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Thread: my wrists hurt

  1. #1
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    my wrists hurt

    They mildly achey right now and seem a little stiff. I cannot make a strong fist either.

    I've noticed that they hurt a tiny bit after my commute too. I work at at computer all day, and I have the gel hand and wrists rests also to ease the discomfort. I feel I have to shake my hands alot and massage my wrists every 5 mintues.

    HOWEVER, I did ride a pretty rocky trail last night. Probably the the bumpiest of the season so far. Lots of downhill so I was on the brakes nearly the whole ride down. It was cold and my hands were so fatigued from braking. I rode it plenty of times last year not with this much discomfort. So maybe it's the first bumpy ride of the season pain and my hands aren't as strong yet? Or could I be developing something else?

    What can I do to prevent this? Shake my hands out before and after a ride? I wear padded gloves, and I ride with my wrists aligned with my arms (not cocked wrists). I've got my brakes set up so that I can keep my wrists straight.

    I don't think it's my bike setup, because it didn't as much last year. Maybe I just got beat up a little?

  2. #2
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    What is the angle of your brake levers? Mine point almost straight down so that when I'm standing out of the saddle, fingers on the brakes, my wrists are straight. If your levers are sticking out in front like most people seem to think they go you're riding around with your wrists cocked, which is no good and can lead to carpal tunnel. Good luck.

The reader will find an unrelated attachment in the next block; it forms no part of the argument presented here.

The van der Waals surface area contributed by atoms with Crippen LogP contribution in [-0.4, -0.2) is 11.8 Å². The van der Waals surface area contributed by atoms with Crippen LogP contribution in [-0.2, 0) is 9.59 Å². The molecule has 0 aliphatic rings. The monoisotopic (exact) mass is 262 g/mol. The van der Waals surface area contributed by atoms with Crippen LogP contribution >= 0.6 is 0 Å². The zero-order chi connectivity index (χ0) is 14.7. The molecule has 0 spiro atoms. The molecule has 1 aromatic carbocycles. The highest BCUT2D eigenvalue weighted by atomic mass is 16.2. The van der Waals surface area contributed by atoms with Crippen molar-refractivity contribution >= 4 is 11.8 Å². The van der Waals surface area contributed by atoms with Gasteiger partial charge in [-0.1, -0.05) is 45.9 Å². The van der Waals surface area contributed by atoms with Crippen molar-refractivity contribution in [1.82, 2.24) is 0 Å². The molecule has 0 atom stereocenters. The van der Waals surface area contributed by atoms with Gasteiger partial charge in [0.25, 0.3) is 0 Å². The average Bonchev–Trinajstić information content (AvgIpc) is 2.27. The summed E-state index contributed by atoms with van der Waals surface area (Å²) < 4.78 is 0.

3. #3
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    maybe you had the wrong...

    amount of pressure in your fork? i once did a ride where i had put waaaay too much pressure into my fork so i was essentially riding a rigid fork. my arms & wrists hurt for days afterward.

    rt
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  4. #4
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    mward, my brake levers are how you describes, so my wrists stay as straight as they can be.

    rt, I'll have to ask my husband if did something to the fork. He's my mechanic.

  5. #5
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    Quote Originally Posted by mward